Starting at the bottom, the “200” target just writes out that the program ran out of “id-file” and stops. That looks like an end state where you have processed all the stations listed in the ID_US_G file but not properly finished and are just ending. There is no output of the “iyrmax” variable needed by the next step. The only code that comes here is the “read” statement about 5 lines below line “10”. So the program assumes it will run out of “3A” records before it runs out of stations, or it’s an error.
RIght above 200 we have the “100” target. This is only reached by the “read” statement in line 10. It writes out the “iyrmax” needed by the next step and writes a console message that “USHCN data end in” that year. This looks like a normal end case. We can end normally if we run out of “3A” records but still have some stations left to process.
But now we have a bit of an “issue”. We have an “end do” just before the stop. Why? That’s a bit odd. Looking upstream, the only unmatched “do” is the one at the top; 6 lines above line “10”. Now we already saw that we had this “end 100” in line 10, and the line just above 100 is a “go to 10” so the natural processing loop of this program is from line 10 to just before line 100, jumping out to 100 when we complete normally. Then this “end do” is sitting there implying a larger outer loop. And what does the comment on this outer loop say? The cryptic “1 0: fill-ins skipped; 1: fill-ins used”. BUT, since the whole purpose of this program is to filter out fill-ins I’m a bit puzzled. Here we have a switch to turn off it’s major function? Why? (No, I won’t say it, but I’m thinking it…)
The comment is also a bit cryptic about what the “,1 0” vs “1” is. I think the “,1” is to imply that the do loop increments by 1 (the default). So why not just put it in as the third term instead of in a comment? “Why, don’t ask why, down that path lies insanity and ruin. -e.m.smith” To what values do we set the “do loop” to do what? The present value of “0,0” isn’t mentioned in the comment. And the variable “nout” is set to be 10 plus the value of the loop counter, mfil. Yet we only have output files with descriptors of 10 or 20, so any other value has no file to which to write data. The line 3 above 100 writes to descriptor “nout” and expects it to be “10” to hit the normal output file. I fail to see how any setting other than zero for mfil will give any output. And since this program also does the F to C conversion, that ought to be an issue. You can’t just skip it. I think the comment says to use 0 for the loop start value for no infill data and to use 1 to get infill data, and the default increment is 1.
So as set, the outer “do loop” seems inactivated, but activating it looks like it will only break the program. So what does it do? And, dare I say it, WHY? Maybe there is some trick magic going on here, but it looks broken to me. Any insight is welcome! (At a minimum, the code is badly commently, poorly documented, prone to eronious mantenance, and just crytic crap. At best, it’s a bug.)
We’ll leave it for now and drop into the 10 loop. This is the meat of the program. On the first entry, just above line 10, we read a US station ID, then we enter the loop and read a USHCN record and pick out the station ID “idus0”. As long as it’s not a match to the US Station ID, we keep fishing in the ID_US_G file for a new record (with running out being that error 200 we discussed above…) Once we have a match, we exit the tight read loop and head on down the road to picking the year out of our temperature record. Along the way we set the default temperature for itemp to the ‘missing data flag’ of -9999. This looks like it is done for all 12 fields with one non-subscripted assignment. Interesting trick, not very clear. We also check that the record has a “3A” type and squawk if it doesn’t while halting. (You might think this a bit paranoid, but in fact it protects against people manually messing with the data and against the odd compiler fault. More than once my “you can’t get here” impossible error message has printed out… )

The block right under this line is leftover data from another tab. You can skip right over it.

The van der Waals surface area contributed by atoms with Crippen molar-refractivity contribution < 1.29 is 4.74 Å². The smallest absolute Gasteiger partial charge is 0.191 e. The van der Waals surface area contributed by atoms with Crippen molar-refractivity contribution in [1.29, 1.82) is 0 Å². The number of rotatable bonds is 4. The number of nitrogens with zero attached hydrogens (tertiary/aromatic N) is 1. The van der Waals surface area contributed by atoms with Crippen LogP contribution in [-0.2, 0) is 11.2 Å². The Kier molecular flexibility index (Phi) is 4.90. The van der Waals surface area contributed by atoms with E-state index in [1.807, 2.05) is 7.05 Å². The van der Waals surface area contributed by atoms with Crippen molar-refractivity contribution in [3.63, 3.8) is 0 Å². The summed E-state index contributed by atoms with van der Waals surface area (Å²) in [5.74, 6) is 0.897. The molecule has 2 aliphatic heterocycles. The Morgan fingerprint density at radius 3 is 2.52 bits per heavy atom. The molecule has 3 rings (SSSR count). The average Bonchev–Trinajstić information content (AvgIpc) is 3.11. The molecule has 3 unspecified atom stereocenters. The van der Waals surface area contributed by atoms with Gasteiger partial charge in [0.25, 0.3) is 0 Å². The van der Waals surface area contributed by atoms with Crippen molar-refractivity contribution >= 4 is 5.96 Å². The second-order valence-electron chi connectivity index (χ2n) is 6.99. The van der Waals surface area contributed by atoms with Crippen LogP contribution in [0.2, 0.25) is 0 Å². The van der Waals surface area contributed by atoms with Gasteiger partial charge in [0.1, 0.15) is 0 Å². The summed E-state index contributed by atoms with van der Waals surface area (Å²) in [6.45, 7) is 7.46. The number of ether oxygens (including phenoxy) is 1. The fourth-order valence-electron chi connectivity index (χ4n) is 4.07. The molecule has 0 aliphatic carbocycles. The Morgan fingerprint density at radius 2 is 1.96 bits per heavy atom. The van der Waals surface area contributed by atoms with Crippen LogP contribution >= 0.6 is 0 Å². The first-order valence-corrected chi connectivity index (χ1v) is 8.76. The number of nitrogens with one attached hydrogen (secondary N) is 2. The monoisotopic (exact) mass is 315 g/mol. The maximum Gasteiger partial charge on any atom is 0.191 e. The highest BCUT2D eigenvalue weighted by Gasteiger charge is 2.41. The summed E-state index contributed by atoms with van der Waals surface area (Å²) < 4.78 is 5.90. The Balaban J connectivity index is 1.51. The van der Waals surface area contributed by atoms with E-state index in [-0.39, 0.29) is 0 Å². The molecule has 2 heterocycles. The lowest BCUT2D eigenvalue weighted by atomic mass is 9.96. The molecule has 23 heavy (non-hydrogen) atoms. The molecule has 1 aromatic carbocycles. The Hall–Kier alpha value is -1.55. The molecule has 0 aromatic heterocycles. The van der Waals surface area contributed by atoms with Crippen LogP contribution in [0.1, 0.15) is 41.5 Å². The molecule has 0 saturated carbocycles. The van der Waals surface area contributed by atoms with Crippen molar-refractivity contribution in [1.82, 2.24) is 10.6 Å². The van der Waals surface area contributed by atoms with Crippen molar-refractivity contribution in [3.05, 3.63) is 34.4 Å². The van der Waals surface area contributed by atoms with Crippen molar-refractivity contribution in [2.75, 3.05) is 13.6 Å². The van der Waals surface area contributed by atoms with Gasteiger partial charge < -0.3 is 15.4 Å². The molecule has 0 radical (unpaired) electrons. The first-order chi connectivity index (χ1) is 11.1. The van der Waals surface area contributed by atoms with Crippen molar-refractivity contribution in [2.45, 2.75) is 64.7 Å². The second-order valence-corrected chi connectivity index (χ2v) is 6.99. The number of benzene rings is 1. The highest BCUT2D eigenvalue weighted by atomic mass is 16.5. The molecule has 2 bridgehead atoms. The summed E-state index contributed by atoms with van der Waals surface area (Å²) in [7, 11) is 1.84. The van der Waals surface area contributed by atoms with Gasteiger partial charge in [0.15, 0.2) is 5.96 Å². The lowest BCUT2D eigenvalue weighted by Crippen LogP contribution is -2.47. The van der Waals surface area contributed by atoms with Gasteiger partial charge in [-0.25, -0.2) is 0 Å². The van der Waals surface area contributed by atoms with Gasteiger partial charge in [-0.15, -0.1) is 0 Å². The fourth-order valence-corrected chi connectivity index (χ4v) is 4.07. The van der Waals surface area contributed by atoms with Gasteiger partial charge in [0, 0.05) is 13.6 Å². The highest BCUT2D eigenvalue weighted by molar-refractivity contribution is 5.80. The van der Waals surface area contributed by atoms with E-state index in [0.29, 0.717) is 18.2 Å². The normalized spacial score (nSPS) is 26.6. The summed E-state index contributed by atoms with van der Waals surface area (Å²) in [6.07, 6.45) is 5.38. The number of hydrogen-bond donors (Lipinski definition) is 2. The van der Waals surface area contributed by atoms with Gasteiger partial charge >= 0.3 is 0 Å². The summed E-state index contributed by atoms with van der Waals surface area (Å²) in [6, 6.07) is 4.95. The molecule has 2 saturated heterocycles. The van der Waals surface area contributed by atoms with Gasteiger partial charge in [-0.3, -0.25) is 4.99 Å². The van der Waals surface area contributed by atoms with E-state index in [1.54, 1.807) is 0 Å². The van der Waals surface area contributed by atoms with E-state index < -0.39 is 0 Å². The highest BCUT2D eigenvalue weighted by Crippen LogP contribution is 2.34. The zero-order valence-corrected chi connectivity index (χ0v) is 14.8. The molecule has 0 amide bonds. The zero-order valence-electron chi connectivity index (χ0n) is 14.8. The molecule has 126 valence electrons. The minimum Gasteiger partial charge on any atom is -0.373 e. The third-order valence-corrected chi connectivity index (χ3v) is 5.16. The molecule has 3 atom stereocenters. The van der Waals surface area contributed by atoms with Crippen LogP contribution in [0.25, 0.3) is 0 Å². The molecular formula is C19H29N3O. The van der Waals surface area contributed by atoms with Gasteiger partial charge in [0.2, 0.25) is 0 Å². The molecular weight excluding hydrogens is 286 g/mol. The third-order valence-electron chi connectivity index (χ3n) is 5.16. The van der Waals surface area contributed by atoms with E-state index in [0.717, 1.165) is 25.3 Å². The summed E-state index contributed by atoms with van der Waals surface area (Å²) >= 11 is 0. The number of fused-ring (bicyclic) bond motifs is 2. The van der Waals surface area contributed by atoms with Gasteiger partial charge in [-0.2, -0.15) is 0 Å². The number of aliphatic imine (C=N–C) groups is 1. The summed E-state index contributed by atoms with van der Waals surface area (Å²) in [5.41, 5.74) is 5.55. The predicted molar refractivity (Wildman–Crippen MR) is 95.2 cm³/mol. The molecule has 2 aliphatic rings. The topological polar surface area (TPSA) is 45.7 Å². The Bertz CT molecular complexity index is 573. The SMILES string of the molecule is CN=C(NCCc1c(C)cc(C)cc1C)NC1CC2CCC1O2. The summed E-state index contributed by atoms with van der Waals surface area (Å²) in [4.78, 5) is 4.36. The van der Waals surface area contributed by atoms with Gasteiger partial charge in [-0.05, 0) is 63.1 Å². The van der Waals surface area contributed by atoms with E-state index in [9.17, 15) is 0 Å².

So we have a valid “3A” record for a valid station. What next? For each of 12 months, we find the start of the data and the fillin flag. As long as mfil (our strange friend) is zero, and the flag is “M” for missing data, we “cycle” back to the next month keeping the -9999 in place. If the flags are mfil non-zero OR not an M type record, we move on and calculate the temperature in 1/10C degrees from the F value. So setting mfil to 1 would cause the temperature to be used, but when we hit the following “write(nout,” it would try to write to unit 11 that has not been opened. So this ‘use infill’ flag looks broken to me. I suppose that since it has to be set by editing the code one could also change the assignment of nout at that time too, but this is just tacky. Why is there a hand coded flag to use the data anyway? It just smells like data modeling to get the results you want to find.
At any rate, once you are done with the “delete the M infill temps” and swap F to C you write it all out and if you have a newer year, increase the iyrmax value accordingly, then go do it again until you reach the end of the USHCN data and report your max year and end.
Well, that’s it.
We replace some interpolated temperatures from NOAA with missing data markers so GIStemp can interpolate them a different way, in a later step, and we change from F to C. Somehow a database load script is looking better and better…
Oh, and that change from C to F carries lots of false precision with it. Mr. Mcguire would not approve.